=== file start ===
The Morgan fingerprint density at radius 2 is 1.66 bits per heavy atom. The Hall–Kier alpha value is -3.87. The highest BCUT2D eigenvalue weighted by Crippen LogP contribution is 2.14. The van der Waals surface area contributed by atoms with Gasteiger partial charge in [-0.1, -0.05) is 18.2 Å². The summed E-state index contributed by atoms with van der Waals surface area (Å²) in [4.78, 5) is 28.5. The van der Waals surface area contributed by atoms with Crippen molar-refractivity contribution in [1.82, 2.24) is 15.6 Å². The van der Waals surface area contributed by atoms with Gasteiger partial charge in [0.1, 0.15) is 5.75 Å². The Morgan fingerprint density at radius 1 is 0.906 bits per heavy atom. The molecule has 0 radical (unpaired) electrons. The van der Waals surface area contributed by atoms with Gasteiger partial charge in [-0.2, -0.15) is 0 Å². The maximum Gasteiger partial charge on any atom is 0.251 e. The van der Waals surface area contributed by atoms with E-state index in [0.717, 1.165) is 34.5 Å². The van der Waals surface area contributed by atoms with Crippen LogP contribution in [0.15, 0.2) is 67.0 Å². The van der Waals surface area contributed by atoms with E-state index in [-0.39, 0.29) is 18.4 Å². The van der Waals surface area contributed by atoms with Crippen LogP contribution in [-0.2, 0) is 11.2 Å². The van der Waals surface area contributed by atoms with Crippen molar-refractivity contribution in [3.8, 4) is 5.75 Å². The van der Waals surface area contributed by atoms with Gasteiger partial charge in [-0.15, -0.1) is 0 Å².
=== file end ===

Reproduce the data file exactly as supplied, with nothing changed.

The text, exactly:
The Morgan fingerprint density at radius 2 is 1.66 bits per heavy atom. The Hall–Kier alpha value is -3.87. The highest BCUT2D eigenvalue weighted by Crippen LogP contribution is 2.14. The van der Waals surface area contributed by atoms with Gasteiger partial charge in [-0.1, -0.05) is 18.2 Å². The summed E-state index contributed by atoms with van der Waals surface area (Å²) in [4.78, 5) is 28.5. The van der Waals surface area contributed by atoms with Crippen molar-refractivity contribution in [1.82, 2.24) is 15.6 Å². The van der Waals surface area contributed by atoms with Gasteiger partial charge in [0.1, 0.15) is 5.75 Å². The Morgan fingerprint density at radius 1 is 0.906 bits per heavy atom. The molecule has 0 radical (unpaired) electrons. The van der Waals surface area contributed by atoms with Gasteiger partial charge in [-0.2, -0.15) is 0 Å². The maximum Gasteiger partial charge on any atom is 0.251 e. The van der Waals surface area contributed by atoms with E-state index in [0.717, 1.165) is 34.5 Å². The van der Waals surface area contributed by atoms with Crippen LogP contribution in [0.15, 0.2) is 67.0 Å². The van der Waals surface area contributed by atoms with E-state index in [-0.39, 0.29) is 18.4 Å². The van der Waals surface area contributed by atoms with Crippen LogP contribution in [-0.2, 0) is 11.2 Å². The van der Waals surface area contributed by atoms with Crippen molar-refractivity contribution in [3.8, 4) is 5.75 Å². The van der Waals surface area contributed by atoms with Gasteiger partial charge in [-0.15, -0.1) is 0 Å².